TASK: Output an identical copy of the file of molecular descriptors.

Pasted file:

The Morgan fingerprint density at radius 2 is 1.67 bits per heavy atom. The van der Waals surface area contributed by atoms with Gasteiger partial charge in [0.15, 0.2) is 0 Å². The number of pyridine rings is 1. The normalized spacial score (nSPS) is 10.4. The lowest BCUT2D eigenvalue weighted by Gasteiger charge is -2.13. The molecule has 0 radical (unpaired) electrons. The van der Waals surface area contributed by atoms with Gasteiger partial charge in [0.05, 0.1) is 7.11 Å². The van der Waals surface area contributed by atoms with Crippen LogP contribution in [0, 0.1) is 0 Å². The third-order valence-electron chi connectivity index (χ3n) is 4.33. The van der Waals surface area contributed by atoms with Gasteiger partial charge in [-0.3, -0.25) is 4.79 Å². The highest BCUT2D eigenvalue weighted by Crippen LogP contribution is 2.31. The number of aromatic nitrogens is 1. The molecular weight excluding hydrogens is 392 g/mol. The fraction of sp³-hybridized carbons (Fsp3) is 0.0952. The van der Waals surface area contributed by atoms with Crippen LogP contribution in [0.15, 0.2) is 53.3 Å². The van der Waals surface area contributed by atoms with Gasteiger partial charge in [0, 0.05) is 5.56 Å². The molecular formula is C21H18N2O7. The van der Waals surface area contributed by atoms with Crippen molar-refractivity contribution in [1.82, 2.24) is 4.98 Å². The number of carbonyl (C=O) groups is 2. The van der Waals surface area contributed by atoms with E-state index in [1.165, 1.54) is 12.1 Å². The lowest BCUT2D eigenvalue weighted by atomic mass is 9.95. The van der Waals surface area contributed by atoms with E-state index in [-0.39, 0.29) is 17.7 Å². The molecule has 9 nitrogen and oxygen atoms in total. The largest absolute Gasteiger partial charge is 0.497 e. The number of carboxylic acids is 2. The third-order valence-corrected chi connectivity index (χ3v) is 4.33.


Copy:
The Morgan fingerprint density at radius 2 is 1.67 bits per heavy atom. The van der Waals surface area contributed by atoms with Gasteiger partial charge in [0.15, 0.2) is 0 Å². The number of pyridine rings is 1. The normalized spacial score (nSPS) is 10.4. The lowest BCUT2D eigenvalue weighted by Gasteiger charge is -2.13. The molecule has 0 radical (unpaired) electrons. The van der Waals surface area contributed by atoms with Gasteiger partial charge in [0.05, 0.1) is 7.11 Å². The van der Waals surface area contributed by atoms with Crippen LogP contribution in [0, 0.1) is 0 Å². The third-order valence-electron chi connectivity index (χ3n) is 4.33. The van der Waals surface area contributed by atoms with Gasteiger partial charge in [-0.3, -0.25) is 4.79 Å². The highest BCUT2D eigenvalue weighted by Crippen LogP contribution is 2.31. The number of aromatic nitrogens is 1. The molecular weight excluding hydrogens is 392 g/mol. The fraction of sp³-hybridized carbons (Fsp3) is 0.0952. The van der Waals surface area contributed by atoms with Crippen LogP contribution in [0.15, 0.2) is 53.3 Å². The van der Waals surface area contributed by atoms with Gasteiger partial charge in [0, 0.05) is 5.56 Å². The molecular formula is C21H18N2O7. The van der Waals surface area contributed by atoms with Crippen molar-refractivity contribution in [1.82, 2.24) is 4.98 Å². The number of carbonyl (C=O) groups is 2. The van der Waals surface area contributed by atoms with E-state index in [1.165, 1.54) is 12.1 Å². The lowest BCUT2D eigenvalue weighted by atomic mass is 9.95. The van der Waals surface area contributed by atoms with E-state index in [-0.39, 0.29) is 17.7 Å². The molecule has 9 nitrogen and oxygen atoms in total. The largest absolute Gasteiger partial charge is 0.497 e. The number of carboxylic acids is 2. The third-order valence-corrected chi connectivity index (χ3v) is 4.33.